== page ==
Since the bottom out in demand in April, caused by the COVID-19 pandemic, volumes of US-bound containerised goods from the Far East have risen steadily. In parallel with the gradual recovery in imports, container freight rates rose significantly, as widespread blanking of sailings more than matched the requirements of shippers.
Last week, no sailings were blanked on the Asia to US West Coast (USWC) trade lane and only one sailing was blanked (8,439 TEU) on Asia to US East Coast (USEC), according to Sea-Intelligence. Apparently, this tilted the thin balance, which then tipped in favour of shippers again, as freight rates out of Far East into the USWC took a beating on 15 August from USD 2,730 per FEU to USD 2,325, a decline of USD 405.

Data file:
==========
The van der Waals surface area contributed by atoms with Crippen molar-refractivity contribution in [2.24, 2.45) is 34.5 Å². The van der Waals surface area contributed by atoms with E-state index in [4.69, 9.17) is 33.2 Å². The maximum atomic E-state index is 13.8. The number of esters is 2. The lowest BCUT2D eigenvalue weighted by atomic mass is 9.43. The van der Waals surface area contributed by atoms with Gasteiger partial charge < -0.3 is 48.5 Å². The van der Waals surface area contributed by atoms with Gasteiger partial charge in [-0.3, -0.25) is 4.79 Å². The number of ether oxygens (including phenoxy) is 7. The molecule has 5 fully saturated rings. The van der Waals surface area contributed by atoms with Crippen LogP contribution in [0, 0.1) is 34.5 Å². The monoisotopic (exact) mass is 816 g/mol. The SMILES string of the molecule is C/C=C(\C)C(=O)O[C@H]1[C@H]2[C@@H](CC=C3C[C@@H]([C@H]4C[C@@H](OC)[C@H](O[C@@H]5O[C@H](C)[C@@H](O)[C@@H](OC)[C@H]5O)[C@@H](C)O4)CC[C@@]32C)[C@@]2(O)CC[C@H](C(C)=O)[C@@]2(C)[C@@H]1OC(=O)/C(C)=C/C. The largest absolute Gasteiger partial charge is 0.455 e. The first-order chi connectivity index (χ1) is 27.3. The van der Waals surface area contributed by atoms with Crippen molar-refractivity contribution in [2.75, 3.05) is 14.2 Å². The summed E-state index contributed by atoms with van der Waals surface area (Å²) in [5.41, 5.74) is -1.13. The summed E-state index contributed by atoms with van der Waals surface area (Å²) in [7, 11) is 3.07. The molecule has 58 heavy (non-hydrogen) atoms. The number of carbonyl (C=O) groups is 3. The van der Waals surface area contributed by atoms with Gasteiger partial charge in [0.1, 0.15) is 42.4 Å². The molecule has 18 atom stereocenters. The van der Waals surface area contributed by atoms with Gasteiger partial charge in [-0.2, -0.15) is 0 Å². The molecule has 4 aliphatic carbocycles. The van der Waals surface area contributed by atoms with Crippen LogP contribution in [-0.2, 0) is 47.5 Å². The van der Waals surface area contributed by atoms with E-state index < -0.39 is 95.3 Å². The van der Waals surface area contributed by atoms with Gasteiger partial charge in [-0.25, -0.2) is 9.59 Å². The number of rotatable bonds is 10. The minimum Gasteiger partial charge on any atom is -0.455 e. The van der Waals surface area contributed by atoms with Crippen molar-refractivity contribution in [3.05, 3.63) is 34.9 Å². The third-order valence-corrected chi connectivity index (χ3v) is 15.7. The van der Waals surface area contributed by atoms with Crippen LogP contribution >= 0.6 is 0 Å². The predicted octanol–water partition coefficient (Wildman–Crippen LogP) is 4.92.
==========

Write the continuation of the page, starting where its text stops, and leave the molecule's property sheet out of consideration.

“Widespread blanking of transpacific sailings paved the way for a spot freight rate comeback after imports bottomed out in April. That comeback hit a wall on 15 August,” says Peter Sand, BIMCO’s Chief Shipping Analyst. “The sharp decline is testament to the knives edge balance, where just a little too much capacity being reintroduced, brings spot freight rates sharply down.”
The decline was most pronounced into the USWC, falling by 15%, whereas rates for cargo moving into the USEC fall less sharply from a higher level, losing only 7%. The rates into the US East Coast declined from USD 3,367 per FEU on 14 August to USD 3,139 per FEU the following day.